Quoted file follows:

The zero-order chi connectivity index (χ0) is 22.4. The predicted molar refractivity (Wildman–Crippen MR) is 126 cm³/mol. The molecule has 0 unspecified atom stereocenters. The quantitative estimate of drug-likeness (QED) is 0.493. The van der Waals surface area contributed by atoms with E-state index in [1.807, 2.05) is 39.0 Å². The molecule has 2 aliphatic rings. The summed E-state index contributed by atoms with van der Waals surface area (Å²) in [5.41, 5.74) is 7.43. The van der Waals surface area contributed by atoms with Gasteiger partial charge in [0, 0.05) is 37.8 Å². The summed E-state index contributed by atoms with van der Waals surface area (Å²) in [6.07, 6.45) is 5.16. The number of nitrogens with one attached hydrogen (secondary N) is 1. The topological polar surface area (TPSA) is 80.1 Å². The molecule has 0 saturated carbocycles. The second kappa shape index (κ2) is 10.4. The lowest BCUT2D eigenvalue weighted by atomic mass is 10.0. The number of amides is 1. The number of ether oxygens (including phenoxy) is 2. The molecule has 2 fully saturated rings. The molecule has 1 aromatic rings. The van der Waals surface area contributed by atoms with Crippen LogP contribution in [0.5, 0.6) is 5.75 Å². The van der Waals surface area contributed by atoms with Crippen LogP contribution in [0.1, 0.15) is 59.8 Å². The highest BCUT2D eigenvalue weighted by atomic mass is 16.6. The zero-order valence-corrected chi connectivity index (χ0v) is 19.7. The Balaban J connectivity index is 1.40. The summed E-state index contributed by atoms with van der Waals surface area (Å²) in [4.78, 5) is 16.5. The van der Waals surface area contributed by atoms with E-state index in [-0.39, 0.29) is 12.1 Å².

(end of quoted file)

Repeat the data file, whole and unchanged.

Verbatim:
The zero-order chi connectivity index (χ0) is 22.4. The predicted molar refractivity (Wildman–Crippen MR) is 126 cm³/mol. The molecule has 0 unspecified atom stereocenters. The quantitative estimate of drug-likeness (QED) is 0.493. The van der Waals surface area contributed by atoms with E-state index in [1.807, 2.05) is 39.0 Å². The molecule has 2 aliphatic rings. The summed E-state index contributed by atoms with van der Waals surface area (Å²) in [5.41, 5.74) is 7.43. The van der Waals surface area contributed by atoms with Gasteiger partial charge in [0, 0.05) is 37.8 Å². The summed E-state index contributed by atoms with van der Waals surface area (Å²) in [6.07, 6.45) is 5.16. The number of nitrogens with one attached hydrogen (secondary N) is 1. The topological polar surface area (TPSA) is 80.1 Å². The molecule has 0 saturated carbocycles. The second kappa shape index (κ2) is 10.4. The lowest BCUT2D eigenvalue weighted by atomic mass is 10.0. The number of amides is 1. The number of ether oxygens (including phenoxy) is 2. The molecule has 2 fully saturated rings. The molecule has 1 aromatic rings. The van der Waals surface area contributed by atoms with Crippen LogP contribution in [0.5, 0.6) is 5.75 Å². The van der Waals surface area contributed by atoms with Crippen LogP contribution in [0.1, 0.15) is 59.8 Å². The highest BCUT2D eigenvalue weighted by atomic mass is 16.6. The zero-order valence-corrected chi connectivity index (χ0v) is 19.7. The Balaban J connectivity index is 1.40. The summed E-state index contributed by atoms with van der Waals surface area (Å²) in [4.78, 5) is 16.5. The van der Waals surface area contributed by atoms with E-state index in [-0.39, 0.29) is 12.1 Å².